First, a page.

Silver 1943 Lincoln cent among errors at FUN Auction: Market Analysis

Impressive mistakes by the U.S. Mint offered by Heritage at Jan. 6 session
By , Coin World
Published : 01/13/16
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Heritage’s various auctions taking place before, during and immediately after the Florida United Numismatists show, held this year Jan. 7 to 10 in Tampa, are a juggernaut that sets the pace for the U.S. rare coin market in the coming year. Heritage’s first U.S. Coins session, held on Jan. 6, featured some impressive error coins that were led by a crazy undated Roosevelt dime that was struck on a nail. Graded Mint State 65 by Professional Coin Grading Service, the error made national mainstream news and sold for a huge $42,300.

The Coin:
1943 Lincoln cent error, struck on silver dime planchet, EF-40

The Price:

The Story:
Heritage’s FUN auctions had multiple 1943 Lincoln cent errors. These are popular with collectors since the 1943 Lincoln cent is an outlier in the series. The issue was generally struck on zinc-coated steel planchets that year to conserve copper for the war effort. The most valuable of the wartime off-metal errors are 1943 Lincoln cents struck on bronze planchets. More affordable, and visually similar to the steel cents, are 1943 Lincoln cents struck on silver dime planchets.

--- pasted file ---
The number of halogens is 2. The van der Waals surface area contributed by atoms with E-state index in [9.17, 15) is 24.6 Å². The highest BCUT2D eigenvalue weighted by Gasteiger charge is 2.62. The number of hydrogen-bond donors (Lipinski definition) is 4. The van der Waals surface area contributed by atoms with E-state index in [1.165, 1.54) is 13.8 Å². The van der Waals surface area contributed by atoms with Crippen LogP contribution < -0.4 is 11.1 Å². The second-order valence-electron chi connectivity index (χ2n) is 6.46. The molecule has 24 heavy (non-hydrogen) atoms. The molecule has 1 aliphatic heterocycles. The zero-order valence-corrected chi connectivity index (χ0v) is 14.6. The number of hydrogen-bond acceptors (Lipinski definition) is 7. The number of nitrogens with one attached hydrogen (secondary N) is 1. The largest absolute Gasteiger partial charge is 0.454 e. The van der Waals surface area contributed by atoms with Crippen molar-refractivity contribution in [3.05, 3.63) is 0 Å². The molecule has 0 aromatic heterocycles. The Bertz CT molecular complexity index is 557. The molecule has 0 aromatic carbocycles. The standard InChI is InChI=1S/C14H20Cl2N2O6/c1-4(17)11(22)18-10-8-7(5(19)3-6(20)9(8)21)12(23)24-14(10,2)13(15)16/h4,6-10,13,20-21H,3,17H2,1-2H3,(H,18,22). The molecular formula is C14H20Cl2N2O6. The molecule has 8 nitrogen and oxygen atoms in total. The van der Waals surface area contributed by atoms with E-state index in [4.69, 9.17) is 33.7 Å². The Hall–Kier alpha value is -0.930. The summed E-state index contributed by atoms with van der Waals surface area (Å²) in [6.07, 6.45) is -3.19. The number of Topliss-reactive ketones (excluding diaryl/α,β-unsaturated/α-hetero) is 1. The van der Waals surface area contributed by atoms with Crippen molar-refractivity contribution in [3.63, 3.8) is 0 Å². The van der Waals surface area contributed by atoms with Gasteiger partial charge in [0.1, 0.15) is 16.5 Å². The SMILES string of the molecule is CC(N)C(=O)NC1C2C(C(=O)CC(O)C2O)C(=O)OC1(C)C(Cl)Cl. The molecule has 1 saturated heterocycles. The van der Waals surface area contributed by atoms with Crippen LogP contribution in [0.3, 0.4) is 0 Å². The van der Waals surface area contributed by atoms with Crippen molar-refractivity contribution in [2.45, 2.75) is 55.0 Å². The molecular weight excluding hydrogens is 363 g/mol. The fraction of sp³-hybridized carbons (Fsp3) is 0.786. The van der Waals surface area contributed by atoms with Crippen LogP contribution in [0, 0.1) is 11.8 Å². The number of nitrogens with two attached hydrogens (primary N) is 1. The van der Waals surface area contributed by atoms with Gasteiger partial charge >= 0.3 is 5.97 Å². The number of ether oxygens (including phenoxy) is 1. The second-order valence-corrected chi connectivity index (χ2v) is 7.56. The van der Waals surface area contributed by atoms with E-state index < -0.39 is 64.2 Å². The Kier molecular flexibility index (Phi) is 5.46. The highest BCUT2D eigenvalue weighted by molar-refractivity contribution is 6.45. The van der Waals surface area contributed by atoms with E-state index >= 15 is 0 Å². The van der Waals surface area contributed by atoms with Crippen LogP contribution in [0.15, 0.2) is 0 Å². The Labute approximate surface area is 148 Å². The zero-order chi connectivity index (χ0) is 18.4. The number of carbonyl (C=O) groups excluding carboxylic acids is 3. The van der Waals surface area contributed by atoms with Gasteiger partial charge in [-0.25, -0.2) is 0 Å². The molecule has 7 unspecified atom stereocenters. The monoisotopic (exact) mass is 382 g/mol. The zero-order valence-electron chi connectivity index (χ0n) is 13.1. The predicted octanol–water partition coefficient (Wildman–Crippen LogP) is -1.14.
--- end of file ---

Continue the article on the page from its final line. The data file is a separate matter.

As dime planchets are slightly smaller than the cent planchets, the design is not fully struck at the edges. That the silver is similar in color to the zinc-plated steel makes it understandable that it would remain in circulation, undetected for some time to wear down to an Extremely Fine 40 grade. The PCGS-certified error sold for $2,820 at Heritage’s first U.S. Coin session on Jan. 6. Another example graded AU-50 sold for $3,290 in the same auction.

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